We develop a sense of who we are and how valuable we are through the care we received from others early in life. Parents are like a mirror. When we see how they relate to us we take that as a reflection of who we actually are. The problem is that when the mirror is flawed - and all humans are flawed - we develop a flawed view of ourselves. The key is that it is only the view of ourselves that is flawed not who we actually are. Unfortunately, we have a deep tendency to believe that view. It can influence every aspect of our lives.
For the rest of our lives we use a flawed reference point (usually parents) for who we believe we are and how we see ourselves. We think our parents were right. The vast majority of human beings have limited ability to truly see another person as they really are. We are finite. We have troubles. We have unresolved feelings, sensitivities, misunderstandings, and lots of confusion. These problems make relating to others, especially children fraught with traps. Whatever unresolved issues parents have from their own childhood will get projected onto their children. Because of how brains develop, children have little ability to evaluate a parent's confused judgments. The negative things parents do and say become instructions to the psyche. These instructions operate in the background, like a computer operating system. It feels like "This is who I am." Instead, this is what a parent was projecting - putting on the child - rather than who the child and how we are as adults today really are.
Eventually, the pain we feel from those early relationships becomes too much to manage. We develop a coping strategy. If we use that strategy often enough, and most of us use them a good deal, they become a problem. That problem/symptom is usually what brings people into therapy.
The truth is that we are all lovable, capable and worthwhile. We are all valuable and important whether we know it or not. The key is learning to see through the smog of messages we got as children so we can live in our true selves. What we came to believe was something we learned. But, it doesn't add up properly. It's like learning 2 + 2 = 3. Once we recognize our programming is faulty we can learn new ways to view ourselves. We can clear away the beliefs we learned from flawed people and come to recognize our ultimate worth. We can learn to use a more accurate, higher reference for our self esteem, something beyond what our parents gave us.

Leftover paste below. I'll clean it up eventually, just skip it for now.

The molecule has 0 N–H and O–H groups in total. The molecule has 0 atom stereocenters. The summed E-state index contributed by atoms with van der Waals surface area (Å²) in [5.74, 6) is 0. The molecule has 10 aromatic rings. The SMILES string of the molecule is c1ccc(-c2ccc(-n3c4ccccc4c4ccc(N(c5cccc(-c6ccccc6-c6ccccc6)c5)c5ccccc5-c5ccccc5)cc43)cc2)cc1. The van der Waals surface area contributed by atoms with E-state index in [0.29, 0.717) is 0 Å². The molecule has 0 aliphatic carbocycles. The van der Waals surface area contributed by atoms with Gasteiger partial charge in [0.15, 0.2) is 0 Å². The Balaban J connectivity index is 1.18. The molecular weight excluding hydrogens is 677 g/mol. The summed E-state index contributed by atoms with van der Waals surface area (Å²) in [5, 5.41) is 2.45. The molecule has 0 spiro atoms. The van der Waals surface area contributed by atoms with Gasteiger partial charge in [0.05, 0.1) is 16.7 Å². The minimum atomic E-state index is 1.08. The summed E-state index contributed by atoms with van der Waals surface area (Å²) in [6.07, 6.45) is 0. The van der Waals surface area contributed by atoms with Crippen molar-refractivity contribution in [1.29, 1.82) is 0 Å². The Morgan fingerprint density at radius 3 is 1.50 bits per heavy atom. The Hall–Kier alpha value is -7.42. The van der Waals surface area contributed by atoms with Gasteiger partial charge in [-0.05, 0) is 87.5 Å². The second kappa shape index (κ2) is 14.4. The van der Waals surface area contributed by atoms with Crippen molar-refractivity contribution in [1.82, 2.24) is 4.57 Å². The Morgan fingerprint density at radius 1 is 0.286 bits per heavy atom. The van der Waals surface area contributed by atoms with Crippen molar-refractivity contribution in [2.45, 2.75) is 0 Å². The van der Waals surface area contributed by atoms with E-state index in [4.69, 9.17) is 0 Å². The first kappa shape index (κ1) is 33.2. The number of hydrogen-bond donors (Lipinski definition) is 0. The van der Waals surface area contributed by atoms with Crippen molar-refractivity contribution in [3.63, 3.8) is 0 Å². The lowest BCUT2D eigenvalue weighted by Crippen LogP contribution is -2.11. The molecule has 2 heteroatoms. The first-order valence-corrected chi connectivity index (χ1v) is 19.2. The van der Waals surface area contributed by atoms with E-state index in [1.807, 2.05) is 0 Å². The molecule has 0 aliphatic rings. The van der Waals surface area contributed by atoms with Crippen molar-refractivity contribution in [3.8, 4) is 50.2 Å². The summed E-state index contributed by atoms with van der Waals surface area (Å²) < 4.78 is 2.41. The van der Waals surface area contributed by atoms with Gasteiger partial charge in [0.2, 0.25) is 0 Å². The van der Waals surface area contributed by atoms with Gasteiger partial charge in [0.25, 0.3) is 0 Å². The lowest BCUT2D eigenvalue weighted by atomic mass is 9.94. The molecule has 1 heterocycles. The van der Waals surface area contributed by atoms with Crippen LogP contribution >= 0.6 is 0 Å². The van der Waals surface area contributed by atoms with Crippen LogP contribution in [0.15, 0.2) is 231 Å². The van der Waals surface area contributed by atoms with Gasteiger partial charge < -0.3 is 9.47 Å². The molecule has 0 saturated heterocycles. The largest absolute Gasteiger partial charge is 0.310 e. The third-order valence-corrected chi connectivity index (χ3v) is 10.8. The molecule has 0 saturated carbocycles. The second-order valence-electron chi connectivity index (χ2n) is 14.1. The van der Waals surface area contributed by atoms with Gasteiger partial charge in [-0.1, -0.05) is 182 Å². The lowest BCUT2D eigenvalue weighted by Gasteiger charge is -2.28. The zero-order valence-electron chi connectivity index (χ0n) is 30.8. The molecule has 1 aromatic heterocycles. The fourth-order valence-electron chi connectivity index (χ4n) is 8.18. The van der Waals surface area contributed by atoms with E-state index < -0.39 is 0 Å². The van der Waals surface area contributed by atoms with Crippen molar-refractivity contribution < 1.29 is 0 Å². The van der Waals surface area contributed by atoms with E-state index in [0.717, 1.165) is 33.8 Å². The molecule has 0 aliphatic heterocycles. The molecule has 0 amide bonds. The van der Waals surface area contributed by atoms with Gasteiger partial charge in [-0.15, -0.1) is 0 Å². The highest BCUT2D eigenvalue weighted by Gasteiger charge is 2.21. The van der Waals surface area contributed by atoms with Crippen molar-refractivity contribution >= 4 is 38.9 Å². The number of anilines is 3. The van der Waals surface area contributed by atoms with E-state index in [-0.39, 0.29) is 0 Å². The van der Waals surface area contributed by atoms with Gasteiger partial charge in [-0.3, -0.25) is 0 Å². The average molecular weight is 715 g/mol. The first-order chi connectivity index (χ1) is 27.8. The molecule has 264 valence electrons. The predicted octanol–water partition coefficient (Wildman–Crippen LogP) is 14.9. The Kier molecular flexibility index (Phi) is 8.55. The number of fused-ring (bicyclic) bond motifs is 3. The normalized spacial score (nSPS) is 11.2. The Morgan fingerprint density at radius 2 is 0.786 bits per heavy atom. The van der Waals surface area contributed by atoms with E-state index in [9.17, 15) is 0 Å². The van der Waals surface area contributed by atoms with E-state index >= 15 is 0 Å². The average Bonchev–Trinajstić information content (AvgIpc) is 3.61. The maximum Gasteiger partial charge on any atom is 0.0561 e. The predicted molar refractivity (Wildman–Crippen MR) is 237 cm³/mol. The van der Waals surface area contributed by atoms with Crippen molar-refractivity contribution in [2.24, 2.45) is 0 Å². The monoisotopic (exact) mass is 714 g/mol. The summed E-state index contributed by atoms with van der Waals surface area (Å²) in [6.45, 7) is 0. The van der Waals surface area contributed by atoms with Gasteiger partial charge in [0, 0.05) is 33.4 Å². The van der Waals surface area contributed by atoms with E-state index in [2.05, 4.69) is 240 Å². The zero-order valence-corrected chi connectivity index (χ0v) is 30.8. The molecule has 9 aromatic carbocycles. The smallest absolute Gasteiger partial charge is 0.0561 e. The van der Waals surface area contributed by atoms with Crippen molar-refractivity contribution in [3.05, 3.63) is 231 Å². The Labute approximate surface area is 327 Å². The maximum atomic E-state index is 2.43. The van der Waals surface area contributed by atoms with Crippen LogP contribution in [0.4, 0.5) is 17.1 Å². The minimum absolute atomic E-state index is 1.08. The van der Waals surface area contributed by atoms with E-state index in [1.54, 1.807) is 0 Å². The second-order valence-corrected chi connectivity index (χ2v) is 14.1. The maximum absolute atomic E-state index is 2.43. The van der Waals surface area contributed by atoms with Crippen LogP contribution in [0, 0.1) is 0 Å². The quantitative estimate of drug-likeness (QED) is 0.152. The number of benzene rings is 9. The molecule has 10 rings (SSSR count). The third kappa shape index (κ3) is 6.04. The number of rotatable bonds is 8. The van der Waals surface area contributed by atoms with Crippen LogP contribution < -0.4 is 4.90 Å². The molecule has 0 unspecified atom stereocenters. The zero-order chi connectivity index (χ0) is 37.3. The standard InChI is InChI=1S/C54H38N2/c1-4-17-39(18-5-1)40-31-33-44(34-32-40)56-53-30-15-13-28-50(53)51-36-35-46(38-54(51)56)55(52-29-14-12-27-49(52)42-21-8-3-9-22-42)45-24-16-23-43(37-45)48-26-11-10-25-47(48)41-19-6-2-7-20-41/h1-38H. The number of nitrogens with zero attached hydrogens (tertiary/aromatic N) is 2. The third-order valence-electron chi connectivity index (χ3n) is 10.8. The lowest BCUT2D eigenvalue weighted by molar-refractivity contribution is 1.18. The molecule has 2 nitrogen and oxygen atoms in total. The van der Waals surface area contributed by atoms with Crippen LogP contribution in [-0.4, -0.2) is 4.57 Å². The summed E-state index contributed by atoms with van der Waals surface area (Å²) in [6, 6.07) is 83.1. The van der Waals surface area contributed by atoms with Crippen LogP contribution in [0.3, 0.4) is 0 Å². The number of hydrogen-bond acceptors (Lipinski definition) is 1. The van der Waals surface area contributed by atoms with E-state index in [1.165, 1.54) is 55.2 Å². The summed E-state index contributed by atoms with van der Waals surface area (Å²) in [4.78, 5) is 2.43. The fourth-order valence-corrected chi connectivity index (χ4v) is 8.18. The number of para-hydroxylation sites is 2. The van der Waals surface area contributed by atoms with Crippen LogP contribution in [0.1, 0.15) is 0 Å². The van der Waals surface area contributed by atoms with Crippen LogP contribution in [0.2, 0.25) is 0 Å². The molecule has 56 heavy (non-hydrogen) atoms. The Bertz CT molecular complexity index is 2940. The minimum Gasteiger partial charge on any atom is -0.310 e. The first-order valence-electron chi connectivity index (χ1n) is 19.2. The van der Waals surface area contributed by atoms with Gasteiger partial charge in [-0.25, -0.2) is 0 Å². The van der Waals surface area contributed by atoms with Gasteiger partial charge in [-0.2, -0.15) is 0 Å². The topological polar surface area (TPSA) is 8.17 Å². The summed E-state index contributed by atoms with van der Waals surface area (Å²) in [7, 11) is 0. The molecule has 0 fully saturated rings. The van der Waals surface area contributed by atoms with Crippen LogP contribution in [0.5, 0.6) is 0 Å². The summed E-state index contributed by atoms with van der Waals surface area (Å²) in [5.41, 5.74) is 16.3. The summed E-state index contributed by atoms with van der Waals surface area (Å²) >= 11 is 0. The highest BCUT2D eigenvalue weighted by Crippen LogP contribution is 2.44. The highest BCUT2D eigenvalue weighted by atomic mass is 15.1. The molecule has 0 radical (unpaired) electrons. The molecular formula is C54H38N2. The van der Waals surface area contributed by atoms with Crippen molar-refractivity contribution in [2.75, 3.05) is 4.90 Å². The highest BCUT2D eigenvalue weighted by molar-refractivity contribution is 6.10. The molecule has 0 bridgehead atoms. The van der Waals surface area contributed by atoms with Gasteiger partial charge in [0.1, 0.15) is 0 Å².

Of course, this is easier said than done. Simply repeating to yourself over and over, "I'm worthwhile" usually doesn't go very deep. This is because the areas of the brain that need to change - deep areas of the mind - only change under special circumstances. The good news is that neuroscience has shown us that hypnosis has the ability to penetrate those deep areas. When core beliefs are reevaluated in a state of hypnosis, when they are reevaluated in the context of old memories, the new learning is very deep. People actually feel different rather than just telling themselves they are different. Hypnoanalysis is specifically designed to do just that.
Hypnoanalysis uses a process of psychotherapy to identify core beliefs and where those core beliefs got conditioned. Then we go back to the memories and develop an understanding of how the problem began in the first place. We go to the root cause. The core. The beginning of it all. Then, we create a process to recognize the truth. It's like opening an inner eye and suddenly seeing beauty, strength, confidence, peace, wellbeing, and love - already present within.
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Jeanne Clark, MSW, DSW shares insights, clarifies mis-conceptions and provides emerging information on the effective use of Hypnosis in Counseling. Check this space often to continue to grow through continuous healing.